Cornell collaborating with food processors to stem COVID effects

Ivanek

ITHACA — A Cornell University-led project will use computer modeling and outreach to find optimal strategies to minimize COVID-19 cases and transmission among workers in food processing facilities, while maintaining the best possible production.

The project comes at a time when the COVID-19 pandemic has threatened the nation’s food supply, in part due to food industry workers falling ill, which reduces the workforce and can lead to temporary facility shut-downs.

Cornell researchers plan to collaborate with a dozen meat, dairy and produce industry partners to explore potential solutions in real-world settings.

“This is a problem that requires rapid solutions, we need to solve this right now,” project principal investigator Renata Ivanek, associate professor in the College of Veterinary Medicine’s Department of Population Medicine and Diagnostic Sciences, said in a news release.

According to Cornell, industry partners include Ohio-based Great Lakes Cheese, which has a plant in Adams; processors Misionero Vegetables, Del Monte Foods, Seneca Foods Corporation and Taylor Farms and poultry, beef and pork processor Tyson Foods.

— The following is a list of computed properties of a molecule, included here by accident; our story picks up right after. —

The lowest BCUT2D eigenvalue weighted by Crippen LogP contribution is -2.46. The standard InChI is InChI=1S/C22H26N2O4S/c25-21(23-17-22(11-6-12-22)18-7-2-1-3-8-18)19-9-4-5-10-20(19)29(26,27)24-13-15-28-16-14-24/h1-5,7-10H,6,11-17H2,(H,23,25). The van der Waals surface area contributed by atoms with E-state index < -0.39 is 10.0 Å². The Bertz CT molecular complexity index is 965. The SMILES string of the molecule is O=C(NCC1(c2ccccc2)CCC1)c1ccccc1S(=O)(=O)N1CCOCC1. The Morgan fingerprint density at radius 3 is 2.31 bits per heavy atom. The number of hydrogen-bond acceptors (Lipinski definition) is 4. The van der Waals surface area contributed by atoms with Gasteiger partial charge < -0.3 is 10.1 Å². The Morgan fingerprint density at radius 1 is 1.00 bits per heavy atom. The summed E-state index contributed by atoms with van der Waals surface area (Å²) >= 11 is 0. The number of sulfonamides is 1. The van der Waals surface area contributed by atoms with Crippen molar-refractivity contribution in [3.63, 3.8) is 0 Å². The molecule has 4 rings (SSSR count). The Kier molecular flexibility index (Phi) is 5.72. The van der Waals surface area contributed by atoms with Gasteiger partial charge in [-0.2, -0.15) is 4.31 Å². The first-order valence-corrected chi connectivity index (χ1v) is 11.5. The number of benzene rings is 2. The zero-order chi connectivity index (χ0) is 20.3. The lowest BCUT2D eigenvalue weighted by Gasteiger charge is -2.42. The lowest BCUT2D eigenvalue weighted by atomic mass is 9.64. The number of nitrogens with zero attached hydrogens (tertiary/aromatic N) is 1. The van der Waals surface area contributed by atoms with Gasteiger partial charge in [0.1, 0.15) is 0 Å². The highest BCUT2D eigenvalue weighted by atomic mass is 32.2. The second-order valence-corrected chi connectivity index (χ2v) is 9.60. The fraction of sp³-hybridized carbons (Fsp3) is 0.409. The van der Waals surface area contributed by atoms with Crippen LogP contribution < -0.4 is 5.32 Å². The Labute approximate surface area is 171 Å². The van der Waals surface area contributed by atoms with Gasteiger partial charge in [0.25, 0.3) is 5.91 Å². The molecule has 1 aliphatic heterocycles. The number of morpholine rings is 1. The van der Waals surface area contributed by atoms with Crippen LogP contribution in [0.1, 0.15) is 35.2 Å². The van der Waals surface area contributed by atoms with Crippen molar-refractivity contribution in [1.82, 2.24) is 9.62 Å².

“Part of the project is to investigate how segments of the food production industry differ and how to develop control strategies that will fit a specific industry segment,” Ms. Ivanek said.

Once a model has been developed and validated, it will be scaled up and applied in several specific facilities to further validate it in real world settings.

Though the hope is that the pandemic will be quelled in the next year, Ms. Ivanek said the project will address current issues while also providing insights for any future disease outbreaks.

Cornell notes that food production is an essential industry. Keeping workers safe is a priority and a challenge since they often need to work in close proximity to each other, increasing the risk of COVID-19 transmission.

Many companies have tried to address the risk by shutting down a portion of their production lines and adding Plexiglass dividers but this reduces production capacity. Adding to the complexity, Cornell says, is that facilities are all unique.

Outreach will include courses on COVID-19, its biology and how to control it. The Institute for Food Safety at Cornell University has already begun some of this work, including information-sharing office hours that food processing facility managers may virtually join to engage with COVID-19 experts on topics such as safety training for employees and using checklists to assess a facility’s safety plan.

The project was made possible with a two-year, $1 million rapid-response grant from the United States Department of Agriculture’s National Institute of Food and Agriculture.

“Part of the project is to investigate how segments of the food production industry differ and how to develop control strategies that will fit a specific industry segment,” Ms. Ivanek said.

In March, Cornell’s Institute for Food Safety has created a comprehensive website for commercial processors: “Food Industry Resources for Coronavirus.” Information on the site ranges from general industry guidance to training videos for food processing employees.

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